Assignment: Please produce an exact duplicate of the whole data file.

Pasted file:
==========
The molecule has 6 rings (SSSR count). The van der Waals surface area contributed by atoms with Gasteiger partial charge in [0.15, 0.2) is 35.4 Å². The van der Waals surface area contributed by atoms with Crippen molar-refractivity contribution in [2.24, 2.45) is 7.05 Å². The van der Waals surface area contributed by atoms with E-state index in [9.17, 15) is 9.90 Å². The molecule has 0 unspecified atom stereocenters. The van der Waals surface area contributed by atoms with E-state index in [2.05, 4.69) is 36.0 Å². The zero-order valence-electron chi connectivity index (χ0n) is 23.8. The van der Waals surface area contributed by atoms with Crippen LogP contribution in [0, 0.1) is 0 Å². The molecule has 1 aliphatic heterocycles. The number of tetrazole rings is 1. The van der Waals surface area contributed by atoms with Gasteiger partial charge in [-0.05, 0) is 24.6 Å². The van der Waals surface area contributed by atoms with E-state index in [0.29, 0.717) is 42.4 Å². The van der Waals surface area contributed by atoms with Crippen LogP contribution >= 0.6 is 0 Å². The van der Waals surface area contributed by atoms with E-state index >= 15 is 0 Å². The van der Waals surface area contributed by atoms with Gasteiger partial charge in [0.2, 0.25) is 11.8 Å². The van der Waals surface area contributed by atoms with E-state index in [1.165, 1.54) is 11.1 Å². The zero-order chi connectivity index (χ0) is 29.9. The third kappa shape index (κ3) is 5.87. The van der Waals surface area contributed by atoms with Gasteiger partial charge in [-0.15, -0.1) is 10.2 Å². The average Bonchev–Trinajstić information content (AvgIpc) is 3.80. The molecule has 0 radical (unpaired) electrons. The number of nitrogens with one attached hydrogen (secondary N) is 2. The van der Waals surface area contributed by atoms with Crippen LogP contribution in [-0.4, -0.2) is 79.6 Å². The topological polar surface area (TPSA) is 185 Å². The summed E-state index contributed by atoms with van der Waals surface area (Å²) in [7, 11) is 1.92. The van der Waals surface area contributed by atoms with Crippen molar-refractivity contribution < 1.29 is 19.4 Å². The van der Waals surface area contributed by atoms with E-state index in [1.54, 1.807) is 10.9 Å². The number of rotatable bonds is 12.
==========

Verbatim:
The molecule has 6 rings (SSSR count). The van der Waals surface area contributed by atoms with Gasteiger partial charge in [0.15, 0.2) is 35.4 Å². The van der Waals surface area contributed by atoms with Crippen molar-refractivity contribution in [2.24, 2.45) is 7.05 Å². The van der Waals surface area contributed by atoms with E-state index in [9.17, 15) is 9.90 Å². The molecule has 0 unspecified atom stereocenters. The van der Waals surface area contributed by atoms with E-state index in [2.05, 4.69) is 36.0 Å². The zero-order valence-electron chi connectivity index (χ0n) is 23.8. The van der Waals surface area contributed by atoms with Crippen LogP contribution in [0, 0.1) is 0 Å². The molecule has 1 aliphatic heterocycles. The number of tetrazole rings is 1. The van der Waals surface area contributed by atoms with Gasteiger partial charge in [-0.05, 0) is 24.6 Å². The van der Waals surface area contributed by atoms with E-state index in [0.29, 0.717) is 42.4 Å². The van der Waals surface area contributed by atoms with Crippen LogP contribution >= 0.6 is 0 Å². The van der Waals surface area contributed by atoms with E-state index >= 15 is 0 Å². The van der Waals surface area contributed by atoms with Gasteiger partial charge in [0.2, 0.25) is 11.8 Å². The van der Waals surface area contributed by atoms with E-state index in [1.165, 1.54) is 11.1 Å². The zero-order chi connectivity index (χ0) is 29.9. The third kappa shape index (κ3) is 5.87. The van der Waals surface area contributed by atoms with Gasteiger partial charge in [-0.15, -0.1) is 10.2 Å². The average Bonchev–Trinajstić information content (AvgIpc) is 3.80. The molecule has 0 radical (unpaired) electrons. The number of nitrogens with one attached hydrogen (secondary N) is 2. The van der Waals surface area contributed by atoms with Crippen LogP contribution in [-0.4, -0.2) is 79.6 Å². The topological polar surface area (TPSA) is 185 Å². The summed E-state index contributed by atoms with van der Waals surface area (Å²) in [7, 11) is 1.92. The van der Waals surface area contributed by atoms with Crippen molar-refractivity contribution < 1.29 is 19.4 Å². The van der Waals surface area contributed by atoms with E-state index in [1.54, 1.807) is 10.9 Å². The number of rotatable bonds is 12.